Report details wind-power benefits
By Kim Burgess
Published: in the Herald Journal, Sunday, October 18, 2009 2:09 AM CDT
A newly-released Utah State University-U.S. Department of Energy study estimates that a modest wind power development in the Park City area could generate more than $31 million for the state during its construction.
During its first year of operation, a 50-megawatt wind power plant could generate about $150,000 in land lease payments to Summit County landowners, according to the report. In addition, it could generate more than $800,000 in local property taxes, of which more than $631,000 would support the South Summit School District, the study.
“Wind power can create attractive economic opportunities for a local community in terms of new jobs, lease payments to landowners and new property tax revenues,” said Cathy Hartman, marketing professor at USU’s Jon M. Huntsman School of Business and one of the co-authors of the study.
Fellow co-author Edwin Stafford, also a USU marketing professor, noted that the tax revenues from wind power “can be a real economic boon for schools.”
“Even a modest-sized wind project could infuse millions of dollars into the local school district over its 20-year life,” he said.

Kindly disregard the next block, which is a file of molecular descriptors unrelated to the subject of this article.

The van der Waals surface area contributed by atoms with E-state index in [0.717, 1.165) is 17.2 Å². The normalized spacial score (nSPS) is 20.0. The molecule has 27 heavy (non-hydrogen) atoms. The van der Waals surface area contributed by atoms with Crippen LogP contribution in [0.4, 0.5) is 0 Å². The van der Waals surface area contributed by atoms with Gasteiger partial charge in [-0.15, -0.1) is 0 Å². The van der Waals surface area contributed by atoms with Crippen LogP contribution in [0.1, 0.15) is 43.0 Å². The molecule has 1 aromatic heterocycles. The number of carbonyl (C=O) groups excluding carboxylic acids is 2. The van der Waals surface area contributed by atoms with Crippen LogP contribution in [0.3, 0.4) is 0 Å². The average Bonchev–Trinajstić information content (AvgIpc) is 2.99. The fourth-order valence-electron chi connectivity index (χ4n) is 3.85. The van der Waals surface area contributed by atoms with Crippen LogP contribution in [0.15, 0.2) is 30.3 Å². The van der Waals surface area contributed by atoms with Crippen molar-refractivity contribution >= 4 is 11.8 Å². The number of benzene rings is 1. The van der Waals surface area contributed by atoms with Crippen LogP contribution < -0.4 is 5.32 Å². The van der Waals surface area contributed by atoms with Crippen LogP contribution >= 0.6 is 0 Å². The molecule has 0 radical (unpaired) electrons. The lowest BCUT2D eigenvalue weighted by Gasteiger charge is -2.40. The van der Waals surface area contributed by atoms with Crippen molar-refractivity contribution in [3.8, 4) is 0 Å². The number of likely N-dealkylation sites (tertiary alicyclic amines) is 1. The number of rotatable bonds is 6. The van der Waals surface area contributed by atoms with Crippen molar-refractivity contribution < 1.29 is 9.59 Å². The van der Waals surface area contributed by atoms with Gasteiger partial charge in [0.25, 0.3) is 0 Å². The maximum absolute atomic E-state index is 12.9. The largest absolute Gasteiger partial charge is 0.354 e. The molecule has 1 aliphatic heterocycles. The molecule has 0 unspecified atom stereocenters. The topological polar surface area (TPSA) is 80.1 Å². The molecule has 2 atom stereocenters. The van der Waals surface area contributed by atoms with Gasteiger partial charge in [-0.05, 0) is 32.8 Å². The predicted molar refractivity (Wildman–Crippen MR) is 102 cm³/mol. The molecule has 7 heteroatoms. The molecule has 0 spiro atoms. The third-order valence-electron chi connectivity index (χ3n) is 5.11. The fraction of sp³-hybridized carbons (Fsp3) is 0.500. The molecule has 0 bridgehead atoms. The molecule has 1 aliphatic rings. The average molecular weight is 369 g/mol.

In the report, Hartman, Stafford and co-author David Ratliff of the U.S. Air Force projected the economic impacts of several different sizes of wind projects, ranging from 25 megawatts to 130 megawatts. The development would be located in the Porcupine Ridge area, which was identified as sufficiently windy by the Utah State Energy Program.
“Development of Summit County’s wind resources could bring additional economic and environmental benefits and foster a rural renaissance across the state,” Hartman said.
Park City Mayor Dana Williams has expressed interest in wind power, attending USU’s “Sustainable Energy Research and Climate Initiatives Conference” in 2008. The mountain resort community has set a goal of having 15 percent of residents and businesses sign up for Rocky Mountain Power’s renewable energy “Blue Sky” program.
Wind power only came to Utah a year ago, when the state’s first wind farm opened at the mouth of Spanish Fork Canyon. A 203.5-megawatt wind project is expected to open by year’s end near Milford in southern Utah and USU has investigated the possibility of building a turbine at the mouth of Logan Canyon.